Members of Congress returned from a two-week recess Monday to face a major deadline: passing a bill to fund the government by Friday, April 28th. After hearing from constituents back home on health care and other issues, or not hearing from them if Members chose not to hold town hall meetings, they have to pass an appropriations bill to fund all the federal agencies through September 30 or trigger a government shutdown. Last November this bill was punted until April, rather than passing it then as usually happens, so that the new Administration could weigh in with its priorities for the agencies. The bill will fund school counseling programs, veterans programs, drug and alcohol treatment, and everything else the government does.
The House and Senate Appropriations Committees have been working out the details for weeks without much weighing in from the White House until recently, when the President’s budget called for increases in defense spending, border security, and money to begin building the wall across the Mexican border. These would have to be paid for in part by $15 billion in cuts to domestic programs, which are difficult to make so late in the negotiations without losing Democratic votes.
Democrats are in the minority in the House and Senate but they have enough votes in the Senate to filibuster most bills, so their priorities have to be addressed. Cutting domestic programs and building a border wall are not among their priorities.
The coincidental timing of the April 28th deadline with the 100th day of the new Presidency has caused unexpected complications. The White House would like to show that it is keeping promises and getting things done for the inevitable 100th day report cards in the media. Getting money approved for the wall would help. Senate Democrats say that the President’s plan has been for Mexico to pay for the wall, not the taxpayers, and they won’t support a spending bill with money for the wall.
The two big questions then are, “Would the Democrats filibuster a spending bill with money for the wall in it, and would the President veto a bill that doesn’t have that money?” A government shutdown would result from a “Yes” to either question. Not what the White House wants on the 100th day. Democrats have learned from watching Republicans that there is really no political price to pay for shutting down the government. Republicans have done just fine since the shutdown in 2013. So Democrats are likely to stand firm on their demands.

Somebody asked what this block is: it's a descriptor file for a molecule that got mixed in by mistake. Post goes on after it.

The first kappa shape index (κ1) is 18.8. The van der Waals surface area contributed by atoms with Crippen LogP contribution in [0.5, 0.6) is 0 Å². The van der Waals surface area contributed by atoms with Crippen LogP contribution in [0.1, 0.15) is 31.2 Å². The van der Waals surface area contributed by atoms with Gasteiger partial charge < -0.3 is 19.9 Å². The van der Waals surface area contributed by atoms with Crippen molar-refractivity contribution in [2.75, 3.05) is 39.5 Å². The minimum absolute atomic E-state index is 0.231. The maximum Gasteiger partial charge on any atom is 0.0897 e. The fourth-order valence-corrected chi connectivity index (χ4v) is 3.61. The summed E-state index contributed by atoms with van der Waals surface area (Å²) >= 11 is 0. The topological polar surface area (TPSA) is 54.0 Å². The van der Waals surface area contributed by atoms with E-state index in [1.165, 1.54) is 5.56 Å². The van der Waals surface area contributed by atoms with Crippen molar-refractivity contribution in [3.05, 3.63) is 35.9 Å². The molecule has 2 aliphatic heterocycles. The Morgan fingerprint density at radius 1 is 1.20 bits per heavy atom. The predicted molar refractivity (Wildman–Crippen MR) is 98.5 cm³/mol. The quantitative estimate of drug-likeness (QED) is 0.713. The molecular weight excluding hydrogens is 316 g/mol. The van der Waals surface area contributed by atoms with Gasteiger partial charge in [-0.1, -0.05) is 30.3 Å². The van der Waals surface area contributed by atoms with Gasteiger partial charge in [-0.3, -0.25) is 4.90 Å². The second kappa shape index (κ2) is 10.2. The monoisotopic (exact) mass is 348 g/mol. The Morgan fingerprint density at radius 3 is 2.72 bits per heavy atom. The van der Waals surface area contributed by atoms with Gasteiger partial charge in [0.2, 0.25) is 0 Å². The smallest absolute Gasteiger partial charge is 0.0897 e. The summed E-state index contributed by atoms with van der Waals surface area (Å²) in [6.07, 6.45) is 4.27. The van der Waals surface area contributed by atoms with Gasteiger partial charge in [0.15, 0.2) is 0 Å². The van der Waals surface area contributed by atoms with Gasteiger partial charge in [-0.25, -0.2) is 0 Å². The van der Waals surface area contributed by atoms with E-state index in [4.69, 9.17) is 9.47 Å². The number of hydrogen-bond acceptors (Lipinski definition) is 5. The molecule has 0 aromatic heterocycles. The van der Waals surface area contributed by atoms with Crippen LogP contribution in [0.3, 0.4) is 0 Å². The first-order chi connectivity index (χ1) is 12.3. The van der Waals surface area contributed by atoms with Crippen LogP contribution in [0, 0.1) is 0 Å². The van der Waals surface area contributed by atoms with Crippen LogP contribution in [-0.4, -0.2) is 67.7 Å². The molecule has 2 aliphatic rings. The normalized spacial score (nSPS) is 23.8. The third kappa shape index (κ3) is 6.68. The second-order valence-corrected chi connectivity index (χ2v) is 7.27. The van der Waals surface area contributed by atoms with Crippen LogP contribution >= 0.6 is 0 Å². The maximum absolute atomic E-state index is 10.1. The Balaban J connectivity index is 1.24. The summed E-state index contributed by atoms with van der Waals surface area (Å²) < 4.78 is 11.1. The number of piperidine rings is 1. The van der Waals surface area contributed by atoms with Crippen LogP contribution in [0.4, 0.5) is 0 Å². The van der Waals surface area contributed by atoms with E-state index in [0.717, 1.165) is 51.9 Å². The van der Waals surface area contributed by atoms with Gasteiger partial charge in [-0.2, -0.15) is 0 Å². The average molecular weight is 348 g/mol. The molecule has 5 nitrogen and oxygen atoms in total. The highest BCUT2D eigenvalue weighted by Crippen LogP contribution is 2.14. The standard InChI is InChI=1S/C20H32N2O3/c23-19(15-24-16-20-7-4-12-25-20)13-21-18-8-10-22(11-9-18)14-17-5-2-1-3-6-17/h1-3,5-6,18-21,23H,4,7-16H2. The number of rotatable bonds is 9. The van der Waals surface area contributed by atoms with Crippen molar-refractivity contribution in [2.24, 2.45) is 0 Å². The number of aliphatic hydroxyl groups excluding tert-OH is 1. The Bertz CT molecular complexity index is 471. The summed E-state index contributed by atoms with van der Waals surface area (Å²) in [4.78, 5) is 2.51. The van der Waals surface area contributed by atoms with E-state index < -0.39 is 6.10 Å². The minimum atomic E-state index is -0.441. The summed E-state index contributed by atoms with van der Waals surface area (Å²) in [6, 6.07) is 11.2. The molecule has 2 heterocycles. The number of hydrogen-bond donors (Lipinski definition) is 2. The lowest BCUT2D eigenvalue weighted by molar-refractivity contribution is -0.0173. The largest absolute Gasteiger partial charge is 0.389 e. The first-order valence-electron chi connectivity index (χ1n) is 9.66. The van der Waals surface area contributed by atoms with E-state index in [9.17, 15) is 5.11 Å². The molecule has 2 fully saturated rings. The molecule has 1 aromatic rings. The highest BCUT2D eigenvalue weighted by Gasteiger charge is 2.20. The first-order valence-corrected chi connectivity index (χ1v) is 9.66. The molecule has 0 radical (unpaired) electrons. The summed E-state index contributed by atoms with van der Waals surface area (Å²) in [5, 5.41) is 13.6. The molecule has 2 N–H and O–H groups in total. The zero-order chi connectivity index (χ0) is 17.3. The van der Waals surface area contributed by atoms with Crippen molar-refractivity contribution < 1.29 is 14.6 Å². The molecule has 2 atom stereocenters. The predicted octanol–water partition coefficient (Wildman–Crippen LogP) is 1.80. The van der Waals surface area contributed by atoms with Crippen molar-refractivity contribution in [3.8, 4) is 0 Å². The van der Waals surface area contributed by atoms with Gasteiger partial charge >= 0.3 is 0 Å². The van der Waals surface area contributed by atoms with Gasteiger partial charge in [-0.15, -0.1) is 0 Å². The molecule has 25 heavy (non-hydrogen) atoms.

Spending for the wall is not the only spending issue left to be resolved but it has become a very high profile one. Congress could give itself another week to wrap up the spending bill. One benefit would be that the 100 day deadline would pass without an official win or loss for the President on the wall, and spending decisions would become a little less politically charged.
Another high profile issue is the Democrats’ priority of including $7 billion to keep Obamacare afloat. This money goes to insurance companies to compensate them for money they are losing on expensive patients. Without it the insurers will become more likely to drop out of the program.
Some Republicans think keeping Obamacare going until a replacement can be passed into law and implemented is the responsible thing to do. Others are ok with encouraging Obamacare's demise by defunding parts of it when there is an opportunity. At one point funding for the wall was tied to funding for the Affordable Care Act. This is another issue where Senate Democrats may be willing to force a shutdown. We will find out by Friday, unless it’s next Friday. And then Congress can immediately begin the process of writing the spending bills for Fiscal Year 2018, technically due by October first. They are only three months behind on that.
UPDATE: It now appears that funding for the wall has been dropped, that the Administration has agreed to keep funding the $7 billion in Obamacare subsidies, and that other issues will probably all be worked out, thus averting a shutdown. Congress has given itself another week to finalize the bill.